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Tax reform for UK fund vehicles

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On an initial reading, there is a lot to get excited about in HMRC’s second stage consultation on the tax treatment of asset holding companies in alternative fund structures.

The subject of the consultation is the companies established by the managers of private equity, venture capital, credit and similar funds to sit underneath the transparent fund vehicles and hold the assets. 

The regime envisaged in the consultation – no tax on capital gains, no tax on dividends, deductibility for results dependent interest, no withholding tax, no stamp duty, predictable transfer pricing, treaty qualification – sounds extremely attractive. VAT is acknowledged to be an issue, but that is to be covered in a parallel consultation. Asset holding companies (AHCs) will pay ‘no more tax than is commensurate with their intermediate role in the fund structure’.

The regime would apply in the context of widely held fund structures and so apply to most, but not all, structures that UK fund managers might establish. Ambitiously, it would apply across asset classes, with UK real estate being the only real exception (and changes to the REIT regime are consulted on in that context).

On another reading, however, the consultation creates plenty of reason to doubt whether HMRC will commit to the simplicity that will be needed to incentivise asset managers to abandon Ireland and Luxembourg and use UK vehicles.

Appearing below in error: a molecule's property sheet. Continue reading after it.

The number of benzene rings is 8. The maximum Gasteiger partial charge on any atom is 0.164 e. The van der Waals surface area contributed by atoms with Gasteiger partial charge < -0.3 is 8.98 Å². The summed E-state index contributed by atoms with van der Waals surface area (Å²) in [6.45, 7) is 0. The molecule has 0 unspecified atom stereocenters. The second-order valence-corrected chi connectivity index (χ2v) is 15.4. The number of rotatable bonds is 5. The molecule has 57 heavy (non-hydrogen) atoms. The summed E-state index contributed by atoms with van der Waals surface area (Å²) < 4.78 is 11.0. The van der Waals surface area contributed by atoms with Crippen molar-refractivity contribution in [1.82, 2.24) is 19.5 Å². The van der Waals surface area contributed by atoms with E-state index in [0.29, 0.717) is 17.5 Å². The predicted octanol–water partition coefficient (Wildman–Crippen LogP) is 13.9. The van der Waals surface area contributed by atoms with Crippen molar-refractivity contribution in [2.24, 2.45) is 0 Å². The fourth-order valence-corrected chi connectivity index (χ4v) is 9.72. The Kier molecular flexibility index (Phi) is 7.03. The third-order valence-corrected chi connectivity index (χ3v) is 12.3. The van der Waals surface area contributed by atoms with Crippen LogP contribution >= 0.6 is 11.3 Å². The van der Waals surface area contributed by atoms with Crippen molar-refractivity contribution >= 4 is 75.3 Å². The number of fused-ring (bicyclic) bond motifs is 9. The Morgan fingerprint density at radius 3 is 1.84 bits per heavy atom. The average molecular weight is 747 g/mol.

For example, the consultation envisages a complex system of rollover relief for capital gains (rather than a simple exemption) on the basis that the regime should not be used to artificially defer tax on capital gains, and a complicated system to trace the income or capital nature of the company’s transactions through to ensure matching treatment in the hands of UK investors.

On a technical level it is possible to sympathise with these concerns, but in practice, other than fund professionals themselves, UK taxable investors do not tend to be a very significant part of the investor base for most alternative investment funds, and I hope that HMRC will be able to separate a simple AHC regime from any more complicated rules that may be thought necessary to deal with the position of UK taxable investors in it.

At the time of the original consultation, I noted how important it is for advisers to be able to say ‘yes’, and not ‘yes, but...’ when asked about this new regime. Now that it is (slowly) taking shape, I hope HMRC will be able to shake off its natural caution and deliver a regime that does this. 

The second stage consultation document is available via Comments are invited by 23 February 2021. Draft legislation will then be published during 2021, allowing for a period of technical consultation ahead of its inclusion in the Finance Bill.

Issue: 1514
Categories: In brief